This is the first of a three-part series outlining the basic considerations for both business acquirers and sellers when conducting a small business transaction. This article is intended to serve as a blueprint for factors to consider prior to a transaction. Part II will focus on transaction documents, and Part III will cover post-transaction issues. If your business is looking to enter into a transaction, Stanton Law offers its services to both the buy side and the sell side of a transaction and provides the experience and resources required to foster a successful transaction.
Valuation: When looking to acquire a business, one of the first considerations is to calculate the target company’s value or understand the range of potential value. The valuation will take into account the company’s assets, earnings, industry, liabilities and debt. One common method for valuing a small business is using a multiple of SDE (seller’s discretionary earnings). SDE includes expenses – for example, income reported to IRS and non-cash expenses – as well as the business owner’s salary and benefits. This valuation is often favorable for smaller businesses, as owners typically expense personal benefits.
Capitalization Table Analysis: The cap table lists all of the company’s securities that have been issued. The cap table outlines the company’s percentages of ownership, equity dilution and the value of equity. This table may include stock issuances, sales, exercises of options, and conversions of debt to equity. The cap table is an important first step in understanding the business and a particularly useful tool in grasping the target company’s equity capitalization.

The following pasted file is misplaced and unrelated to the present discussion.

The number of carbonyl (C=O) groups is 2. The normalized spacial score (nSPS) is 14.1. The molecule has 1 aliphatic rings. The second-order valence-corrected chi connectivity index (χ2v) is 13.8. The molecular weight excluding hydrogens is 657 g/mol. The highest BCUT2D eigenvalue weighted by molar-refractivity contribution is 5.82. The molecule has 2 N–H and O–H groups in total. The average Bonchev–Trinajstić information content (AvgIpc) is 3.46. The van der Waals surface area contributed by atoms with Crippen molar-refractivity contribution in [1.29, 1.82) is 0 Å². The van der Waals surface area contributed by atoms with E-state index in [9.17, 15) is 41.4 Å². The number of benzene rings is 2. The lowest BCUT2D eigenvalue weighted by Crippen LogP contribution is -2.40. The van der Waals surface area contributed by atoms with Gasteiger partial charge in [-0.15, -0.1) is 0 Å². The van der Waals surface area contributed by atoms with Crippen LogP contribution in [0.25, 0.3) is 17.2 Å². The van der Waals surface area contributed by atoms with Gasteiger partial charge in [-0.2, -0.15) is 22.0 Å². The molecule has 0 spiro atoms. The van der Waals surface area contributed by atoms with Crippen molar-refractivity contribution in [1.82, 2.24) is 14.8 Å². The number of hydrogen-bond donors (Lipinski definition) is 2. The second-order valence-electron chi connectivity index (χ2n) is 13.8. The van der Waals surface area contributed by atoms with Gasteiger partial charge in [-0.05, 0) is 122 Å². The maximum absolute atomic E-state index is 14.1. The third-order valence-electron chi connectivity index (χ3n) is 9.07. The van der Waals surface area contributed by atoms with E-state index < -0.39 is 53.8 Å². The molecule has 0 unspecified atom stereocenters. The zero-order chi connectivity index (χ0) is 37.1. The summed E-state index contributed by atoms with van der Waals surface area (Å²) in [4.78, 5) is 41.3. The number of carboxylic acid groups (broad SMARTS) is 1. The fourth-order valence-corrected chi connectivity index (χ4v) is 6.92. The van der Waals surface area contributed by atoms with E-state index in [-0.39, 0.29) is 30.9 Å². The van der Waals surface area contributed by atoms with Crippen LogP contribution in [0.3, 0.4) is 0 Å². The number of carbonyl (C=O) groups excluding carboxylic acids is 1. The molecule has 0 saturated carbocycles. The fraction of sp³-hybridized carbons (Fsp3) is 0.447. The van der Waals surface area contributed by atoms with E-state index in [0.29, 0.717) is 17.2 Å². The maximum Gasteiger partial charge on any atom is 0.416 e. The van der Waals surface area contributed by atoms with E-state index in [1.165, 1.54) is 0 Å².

Due Diligence: There are a number of aspects of the target company that should be reviewed before completing any transaction. The evaluation will include a review of financial information such as financial statements, tax returns and any tax audit documentation. Additionally, real estate should be assessed for both value and environmental exposure. This assessment involves reviewing a list of all real property owned or leased by the target and relevant insurance policies. Any agreements and contracts entered into by the target should be reviewed as well. Another important aspect is any past and pending litigation to which the company is a party. This includes all complaints, demands and administrative proceedings (ex. OSHA investigations). Technology should also be assessed to determine potential gap areas and any IP rights the target has. Lastly, employment records, organizational charts/structure, employee handbooks and all employment policies should be reviewed.
Only after a complete review of the first three areas will an acquiring company decide to proceed.
Financing the Transaction: Once a review is complete and a purchase price has been agreed upon, there are many options for financing the transaction. The most common options include company funds, company equity and debt (e.g. leveraged buyouts, SBA loans, leveraged buyouts, loans and other third-party financing). Using company funds (100% cash) to finance the transaction is always an option, but not always the best option. Offering equity to owners of the target business can be mutually beneficial for both companies because it provides some level of continued involvement in exchange for a lower upfront cost. Leverage buyouts are also a common tool used to finance a transaction, because there is very little initial outlay, and the acquirer borrows money secured by the assets of the target. Although the relative cost of debt can reduce the overall cost of the transaction, this option should be reserved for businesses with enough cash flow to cover the debt service. Small Business Association (SBA) loans are an additional financing option that can offer a lower interest rate and longer repayment terms. Lastly, third-party financing is an increasingly popular option. Here a third party will acquire only a part of the target and will be involved in some aspects of the management of the company. Having experienced industry professionals involved in the transaction can be beneficial and can supercharge growth.
If you or someone you know is in need of assistance with a small business transaction, Stanton Law attorneys are here to help.
Stay tuned: Part II will review important considerations in the purchase documents.